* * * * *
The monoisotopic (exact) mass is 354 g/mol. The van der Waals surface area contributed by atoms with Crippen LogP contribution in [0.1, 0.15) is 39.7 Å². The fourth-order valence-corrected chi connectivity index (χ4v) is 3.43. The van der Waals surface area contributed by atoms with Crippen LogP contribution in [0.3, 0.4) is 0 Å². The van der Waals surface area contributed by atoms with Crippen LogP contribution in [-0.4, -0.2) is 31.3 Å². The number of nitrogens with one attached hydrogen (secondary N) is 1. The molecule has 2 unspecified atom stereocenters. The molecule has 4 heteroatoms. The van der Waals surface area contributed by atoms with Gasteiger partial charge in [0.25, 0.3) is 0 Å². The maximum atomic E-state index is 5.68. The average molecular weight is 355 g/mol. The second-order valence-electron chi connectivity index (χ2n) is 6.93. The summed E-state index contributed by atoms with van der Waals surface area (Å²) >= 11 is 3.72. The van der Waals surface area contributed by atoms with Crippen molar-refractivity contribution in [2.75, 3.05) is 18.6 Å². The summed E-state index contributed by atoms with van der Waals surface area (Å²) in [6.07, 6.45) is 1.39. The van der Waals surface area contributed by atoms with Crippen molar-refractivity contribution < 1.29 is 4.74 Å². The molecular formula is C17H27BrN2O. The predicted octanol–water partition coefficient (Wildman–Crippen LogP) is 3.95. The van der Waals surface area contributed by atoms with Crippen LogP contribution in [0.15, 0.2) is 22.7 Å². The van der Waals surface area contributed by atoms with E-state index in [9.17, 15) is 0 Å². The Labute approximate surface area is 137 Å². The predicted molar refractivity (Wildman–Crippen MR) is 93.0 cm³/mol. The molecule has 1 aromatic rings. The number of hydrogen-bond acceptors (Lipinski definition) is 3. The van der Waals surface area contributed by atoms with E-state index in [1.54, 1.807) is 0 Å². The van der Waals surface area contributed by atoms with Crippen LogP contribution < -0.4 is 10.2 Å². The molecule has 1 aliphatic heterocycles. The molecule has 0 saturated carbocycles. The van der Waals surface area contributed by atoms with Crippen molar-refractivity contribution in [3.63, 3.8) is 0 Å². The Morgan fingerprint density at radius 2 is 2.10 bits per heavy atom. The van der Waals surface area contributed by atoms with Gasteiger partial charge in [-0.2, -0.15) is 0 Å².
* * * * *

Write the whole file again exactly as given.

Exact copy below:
The monoisotopic (exact) mass is 354 g/mol. The van der Waals surface area contributed by atoms with Crippen LogP contribution in [0.1, 0.15) is 39.7 Å². The fourth-order valence-corrected chi connectivity index (χ4v) is 3.43. The van der Waals surface area contributed by atoms with Crippen LogP contribution in [0.3, 0.4) is 0 Å². The van der Waals surface area contributed by atoms with Crippen LogP contribution in [-0.4, -0.2) is 31.3 Å². The number of nitrogens with one attached hydrogen (secondary N) is 1. The molecule has 2 unspecified atom stereocenters. The molecule has 4 heteroatoms. The van der Waals surface area contributed by atoms with Gasteiger partial charge in [0.25, 0.3) is 0 Å². The maximum atomic E-state index is 5.68. The average molecular weight is 355 g/mol. The second-order valence-electron chi connectivity index (χ2n) is 6.93. The summed E-state index contributed by atoms with van der Waals surface area (Å²) >= 11 is 3.72. The van der Waals surface area contributed by atoms with Crippen molar-refractivity contribution in [2.75, 3.05) is 18.6 Å². The summed E-state index contributed by atoms with van der Waals surface area (Å²) in [6.07, 6.45) is 1.39. The van der Waals surface area contributed by atoms with Crippen molar-refractivity contribution < 1.29 is 4.74 Å². The molecular formula is C17H27BrN2O. The predicted octanol–water partition coefficient (Wildman–Crippen LogP) is 3.95. The van der Waals surface area contributed by atoms with Crippen LogP contribution in [0.15, 0.2) is 22.7 Å². The van der Waals surface area contributed by atoms with E-state index in [9.17, 15) is 0 Å². The Labute approximate surface area is 137 Å². The predicted molar refractivity (Wildman–Crippen MR) is 93.0 cm³/mol. The molecule has 1 aromatic rings. The number of hydrogen-bond acceptors (Lipinski definition) is 3. The van der Waals surface area contributed by atoms with E-state index in [1.54, 1.807) is 0 Å². The van der Waals surface area contributed by atoms with Crippen LogP contribution < -0.4 is 10.2 Å². The molecule has 1 aliphatic heterocycles. The molecule has 0 saturated carbocycles. The van der Waals surface area contributed by atoms with Crippen molar-refractivity contribution in [3.63, 3.8) is 0 Å². The Morgan fingerprint density at radius 2 is 2.10 bits per heavy atom. The van der Waals surface area contributed by atoms with Gasteiger partial charge in [-0.2, -0.15) is 0 Å².